Mary was born and grew up in Nigeria. After her mother’s death, Mary was forced to move to the country’s capital in order to make some money. It was there that she met Tony. He told her he could offer her a good job in England. Tony organised her plane ticket, and they both left for the UK. Hours after her arrival, Mary was taken to what appeared to be a house. It was actually a brothel. She was then forced, under threat, to have sex with men who paid money to Tony. Before Mary even realised she had been deceived, she was trapped. For many months she was locked in her room and forced to have sex with as many men as Tony dictated – often up to ten or 12 men a day – and she was never allowed to say ‘no’. After some time Mary fell pregnant. When Tony found out he was furious; he attacked Mary and tried to abort her baby by force. These attempts were not successful. One evening after this ordeal, Tony and his friends had a party at the brothel. Mary took her chance to escape and, with the men too drunk to notice, fled the property.
In 2012, workers from Lithuania were kept in appalling conditions in and subject to ‘a climate of fear’, threats and violence whilst working to provide eggs to some of the UK’s most prominent retailers and restaurants. The workers were used to catch chickens on sites all over the UK. This labour provider subjected migrant workers to debt bondage, giving them no option to leave the squalid house in which they were forced to live and sleep. Their mattresses were infested with bed bugs and fleas.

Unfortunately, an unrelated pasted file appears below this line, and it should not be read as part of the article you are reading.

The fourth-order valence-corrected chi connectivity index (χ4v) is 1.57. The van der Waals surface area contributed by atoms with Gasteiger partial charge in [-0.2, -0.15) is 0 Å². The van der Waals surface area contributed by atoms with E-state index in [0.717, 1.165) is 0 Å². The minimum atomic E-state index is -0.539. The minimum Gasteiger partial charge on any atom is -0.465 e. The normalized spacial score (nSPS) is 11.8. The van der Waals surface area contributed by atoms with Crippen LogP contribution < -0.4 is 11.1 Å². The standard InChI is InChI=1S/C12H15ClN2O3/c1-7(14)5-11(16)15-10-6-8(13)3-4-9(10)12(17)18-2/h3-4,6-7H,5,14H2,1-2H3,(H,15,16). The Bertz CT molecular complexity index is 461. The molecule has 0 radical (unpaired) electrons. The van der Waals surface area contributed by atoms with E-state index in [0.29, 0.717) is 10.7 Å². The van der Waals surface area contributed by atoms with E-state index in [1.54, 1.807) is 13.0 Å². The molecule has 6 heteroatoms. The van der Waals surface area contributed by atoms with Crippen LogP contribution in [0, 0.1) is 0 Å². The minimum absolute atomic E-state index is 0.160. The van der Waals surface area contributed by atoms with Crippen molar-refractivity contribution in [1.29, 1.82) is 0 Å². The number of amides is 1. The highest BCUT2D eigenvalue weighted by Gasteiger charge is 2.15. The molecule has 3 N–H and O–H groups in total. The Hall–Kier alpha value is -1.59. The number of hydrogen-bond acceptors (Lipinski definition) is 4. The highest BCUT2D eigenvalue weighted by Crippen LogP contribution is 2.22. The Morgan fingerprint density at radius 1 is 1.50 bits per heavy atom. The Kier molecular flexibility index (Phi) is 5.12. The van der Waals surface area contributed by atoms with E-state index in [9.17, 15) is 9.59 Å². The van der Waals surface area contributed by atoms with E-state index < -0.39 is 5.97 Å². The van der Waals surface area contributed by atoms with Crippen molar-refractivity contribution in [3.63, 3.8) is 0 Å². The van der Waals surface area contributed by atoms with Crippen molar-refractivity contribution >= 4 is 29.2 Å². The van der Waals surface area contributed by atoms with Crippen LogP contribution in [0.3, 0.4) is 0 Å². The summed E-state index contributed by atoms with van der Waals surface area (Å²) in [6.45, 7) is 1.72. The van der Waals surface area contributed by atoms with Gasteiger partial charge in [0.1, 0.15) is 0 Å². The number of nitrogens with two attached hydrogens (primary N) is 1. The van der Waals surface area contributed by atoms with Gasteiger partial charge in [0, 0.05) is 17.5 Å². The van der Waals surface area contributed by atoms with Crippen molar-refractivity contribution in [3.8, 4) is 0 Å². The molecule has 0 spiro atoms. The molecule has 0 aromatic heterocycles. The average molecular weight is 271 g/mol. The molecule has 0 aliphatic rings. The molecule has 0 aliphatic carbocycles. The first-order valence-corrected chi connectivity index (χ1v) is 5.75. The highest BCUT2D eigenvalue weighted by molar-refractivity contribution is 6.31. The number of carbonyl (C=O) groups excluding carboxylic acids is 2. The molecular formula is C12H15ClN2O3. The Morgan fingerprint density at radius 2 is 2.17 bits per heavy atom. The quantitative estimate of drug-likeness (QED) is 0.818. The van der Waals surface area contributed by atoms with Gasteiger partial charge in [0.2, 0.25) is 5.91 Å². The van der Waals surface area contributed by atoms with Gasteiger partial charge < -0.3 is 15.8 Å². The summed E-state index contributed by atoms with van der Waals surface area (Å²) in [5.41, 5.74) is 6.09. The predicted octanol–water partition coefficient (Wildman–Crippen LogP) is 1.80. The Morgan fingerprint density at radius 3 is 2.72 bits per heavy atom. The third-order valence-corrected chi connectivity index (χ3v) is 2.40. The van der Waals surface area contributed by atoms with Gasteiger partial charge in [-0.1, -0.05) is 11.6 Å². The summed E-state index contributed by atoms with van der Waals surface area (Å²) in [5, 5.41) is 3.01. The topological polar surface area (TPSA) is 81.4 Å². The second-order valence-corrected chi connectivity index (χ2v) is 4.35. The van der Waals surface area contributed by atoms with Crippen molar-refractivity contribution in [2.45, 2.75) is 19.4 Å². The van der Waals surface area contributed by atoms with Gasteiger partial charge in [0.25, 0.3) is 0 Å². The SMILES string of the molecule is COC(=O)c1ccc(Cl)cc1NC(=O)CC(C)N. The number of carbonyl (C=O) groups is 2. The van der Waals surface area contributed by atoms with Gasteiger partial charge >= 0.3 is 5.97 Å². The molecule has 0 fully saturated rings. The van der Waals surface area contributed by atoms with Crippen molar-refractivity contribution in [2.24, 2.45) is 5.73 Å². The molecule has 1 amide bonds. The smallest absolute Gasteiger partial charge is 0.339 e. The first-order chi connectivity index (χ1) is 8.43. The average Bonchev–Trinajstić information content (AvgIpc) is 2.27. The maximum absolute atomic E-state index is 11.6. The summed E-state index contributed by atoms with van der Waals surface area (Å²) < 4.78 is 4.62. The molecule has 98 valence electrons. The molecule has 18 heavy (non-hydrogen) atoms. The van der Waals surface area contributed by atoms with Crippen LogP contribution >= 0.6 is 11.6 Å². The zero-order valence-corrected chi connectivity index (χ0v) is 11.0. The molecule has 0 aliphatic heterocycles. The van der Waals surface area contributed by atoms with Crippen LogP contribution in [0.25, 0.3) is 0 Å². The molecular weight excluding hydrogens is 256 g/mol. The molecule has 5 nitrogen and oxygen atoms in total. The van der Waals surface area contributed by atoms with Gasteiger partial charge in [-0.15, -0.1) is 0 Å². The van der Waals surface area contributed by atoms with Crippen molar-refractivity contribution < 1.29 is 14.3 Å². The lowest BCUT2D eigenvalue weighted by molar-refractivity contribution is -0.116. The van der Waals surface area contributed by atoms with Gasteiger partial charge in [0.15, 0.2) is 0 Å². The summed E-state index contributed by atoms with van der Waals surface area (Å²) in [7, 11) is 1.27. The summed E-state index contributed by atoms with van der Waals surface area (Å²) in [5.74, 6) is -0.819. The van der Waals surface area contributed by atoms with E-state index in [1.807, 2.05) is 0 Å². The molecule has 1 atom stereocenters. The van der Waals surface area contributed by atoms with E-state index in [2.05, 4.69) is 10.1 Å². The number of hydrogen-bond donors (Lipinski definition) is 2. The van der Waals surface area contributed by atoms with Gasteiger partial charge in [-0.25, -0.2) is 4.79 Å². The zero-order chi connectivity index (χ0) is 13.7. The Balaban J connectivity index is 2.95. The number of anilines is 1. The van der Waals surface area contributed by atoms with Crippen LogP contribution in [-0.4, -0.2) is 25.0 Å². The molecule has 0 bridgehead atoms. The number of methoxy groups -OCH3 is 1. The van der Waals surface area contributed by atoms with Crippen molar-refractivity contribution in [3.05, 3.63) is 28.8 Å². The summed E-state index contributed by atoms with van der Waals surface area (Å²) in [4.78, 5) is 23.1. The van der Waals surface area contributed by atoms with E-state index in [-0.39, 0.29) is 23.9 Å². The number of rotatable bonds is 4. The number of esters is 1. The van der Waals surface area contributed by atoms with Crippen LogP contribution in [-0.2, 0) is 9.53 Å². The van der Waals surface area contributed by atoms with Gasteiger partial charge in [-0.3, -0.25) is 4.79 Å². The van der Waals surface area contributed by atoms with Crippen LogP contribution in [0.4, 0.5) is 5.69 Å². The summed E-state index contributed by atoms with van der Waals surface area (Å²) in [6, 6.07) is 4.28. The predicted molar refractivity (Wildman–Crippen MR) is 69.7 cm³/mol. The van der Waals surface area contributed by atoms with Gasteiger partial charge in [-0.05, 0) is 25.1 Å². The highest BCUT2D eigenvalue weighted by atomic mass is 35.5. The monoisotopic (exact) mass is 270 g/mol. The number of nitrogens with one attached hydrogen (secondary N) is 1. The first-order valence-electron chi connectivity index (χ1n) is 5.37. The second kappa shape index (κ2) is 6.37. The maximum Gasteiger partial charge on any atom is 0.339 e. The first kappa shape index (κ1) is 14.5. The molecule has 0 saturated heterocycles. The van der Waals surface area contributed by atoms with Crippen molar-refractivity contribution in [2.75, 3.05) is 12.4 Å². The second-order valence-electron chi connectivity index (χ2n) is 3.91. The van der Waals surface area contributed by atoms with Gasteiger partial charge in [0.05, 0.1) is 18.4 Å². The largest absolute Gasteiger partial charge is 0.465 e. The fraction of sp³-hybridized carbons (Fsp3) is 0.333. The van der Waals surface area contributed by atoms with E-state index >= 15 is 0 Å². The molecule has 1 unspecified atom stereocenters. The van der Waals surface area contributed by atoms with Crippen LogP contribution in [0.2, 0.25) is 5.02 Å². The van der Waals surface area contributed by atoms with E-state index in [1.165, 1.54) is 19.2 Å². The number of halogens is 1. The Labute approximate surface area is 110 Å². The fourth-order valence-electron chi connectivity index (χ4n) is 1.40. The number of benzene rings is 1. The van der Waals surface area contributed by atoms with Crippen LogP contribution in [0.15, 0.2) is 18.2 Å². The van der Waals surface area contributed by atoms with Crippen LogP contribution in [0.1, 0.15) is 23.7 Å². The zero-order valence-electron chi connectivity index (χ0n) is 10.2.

Two individuals were arrested for human trafficking offences and reportedly perpetrated ‘one of the worst cases of exploitation ever uncovered in the food supply chain.
Four men from the Czech Republic were offered work in Birmingham. When they arrived their documents were taken from them and they were forced to live in a house together, in squalid conditions. Every day, they were driven to Bedfordshire to work in a bread factory. The gang master who had seized their documents registered all four men with the worker’s registration scheme, and forced the men to pay all their wages to him. When one individual began to question his lack of wages, he was chained to a radiator and beaten. He was also burned with cigarettes. The four men eventually escaped the situation when, on the journey to Bedfordshire, travelling in the back of a van, one man feigned illness in order to make the driver stop. When the doors were opened, the four ran in different directions and escaped.
A British man called Ben, who was unemployed and living on the streets of a major UK city, was approached at a soup kitchen and offered work and accommodation by a couple who ran a block paving business. Ben was socially isolated, having broken up with his girlfriend and lost his job in a short space of time: he lacked any form of support network. Seeing no other option, he agreed to go. He was taken to a site many miles away where, upon arrival, he was subjected to intimidation and violence. He was forced to work paving driveways, and was paid little or often nothing for his labour. He was terrified of the consequences of trying to leave, so submitted to this abuse for a long time.